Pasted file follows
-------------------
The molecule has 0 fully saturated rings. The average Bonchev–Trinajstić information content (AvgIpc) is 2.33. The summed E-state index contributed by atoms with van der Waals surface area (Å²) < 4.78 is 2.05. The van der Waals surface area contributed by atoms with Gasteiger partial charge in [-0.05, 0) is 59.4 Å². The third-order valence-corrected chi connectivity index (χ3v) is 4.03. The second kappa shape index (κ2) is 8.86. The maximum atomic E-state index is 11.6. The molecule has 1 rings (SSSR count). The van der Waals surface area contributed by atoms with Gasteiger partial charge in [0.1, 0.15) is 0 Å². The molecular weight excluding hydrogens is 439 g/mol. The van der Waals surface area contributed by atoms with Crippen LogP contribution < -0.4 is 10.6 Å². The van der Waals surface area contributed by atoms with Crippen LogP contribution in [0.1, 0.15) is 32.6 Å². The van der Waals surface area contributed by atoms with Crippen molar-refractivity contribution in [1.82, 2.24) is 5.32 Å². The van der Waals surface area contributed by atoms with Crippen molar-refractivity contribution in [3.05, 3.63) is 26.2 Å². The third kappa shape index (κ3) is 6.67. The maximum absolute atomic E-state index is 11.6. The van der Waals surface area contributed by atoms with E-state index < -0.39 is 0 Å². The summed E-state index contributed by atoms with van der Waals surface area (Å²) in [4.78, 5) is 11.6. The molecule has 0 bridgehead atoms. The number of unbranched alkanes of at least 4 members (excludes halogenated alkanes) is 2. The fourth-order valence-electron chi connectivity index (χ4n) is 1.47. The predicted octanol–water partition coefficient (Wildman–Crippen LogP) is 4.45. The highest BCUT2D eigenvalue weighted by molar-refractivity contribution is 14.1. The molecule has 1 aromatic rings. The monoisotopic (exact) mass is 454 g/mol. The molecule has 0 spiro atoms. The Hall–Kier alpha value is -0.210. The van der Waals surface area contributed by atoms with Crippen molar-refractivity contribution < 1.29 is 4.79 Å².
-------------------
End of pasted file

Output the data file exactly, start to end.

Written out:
The molecule has 0 fully saturated rings. The average Bonchev–Trinajstić information content (AvgIpc) is 2.33. The summed E-state index contributed by atoms with van der Waals surface area (Å²) < 4.78 is 2.05. The van der Waals surface area contributed by atoms with Gasteiger partial charge in [-0.05, 0) is 59.4 Å². The third-order valence-corrected chi connectivity index (χ3v) is 4.03. The second kappa shape index (κ2) is 8.86. The maximum atomic E-state index is 11.6. The molecule has 1 rings (SSSR count). The van der Waals surface area contributed by atoms with Gasteiger partial charge in [0.1, 0.15) is 0 Å². The molecular weight excluding hydrogens is 439 g/mol. The van der Waals surface area contributed by atoms with Crippen LogP contribution < -0.4 is 10.6 Å². The van der Waals surface area contributed by atoms with Crippen LogP contribution in [0.1, 0.15) is 32.6 Å². The van der Waals surface area contributed by atoms with Crippen molar-refractivity contribution in [1.82, 2.24) is 5.32 Å². The van der Waals surface area contributed by atoms with Crippen molar-refractivity contribution in [3.05, 3.63) is 26.2 Å². The third kappa shape index (κ3) is 6.67. The maximum absolute atomic E-state index is 11.6. The van der Waals surface area contributed by atoms with E-state index < -0.39 is 0 Å². The summed E-state index contributed by atoms with van der Waals surface area (Å²) in [4.78, 5) is 11.6. The molecule has 0 bridgehead atoms. The number of unbranched alkanes of at least 4 members (excludes halogenated alkanes) is 2. The fourth-order valence-electron chi connectivity index (χ4n) is 1.47. The predicted octanol–water partition coefficient (Wildman–Crippen LogP) is 4.45. The highest BCUT2D eigenvalue weighted by molar-refractivity contribution is 14.1. The molecule has 1 aromatic rings. The monoisotopic (exact) mass is 454 g/mol. The molecule has 0 spiro atoms. The Hall–Kier alpha value is -0.210. The van der Waals surface area contributed by atoms with Crippen molar-refractivity contribution < 1.29 is 4.79 Å².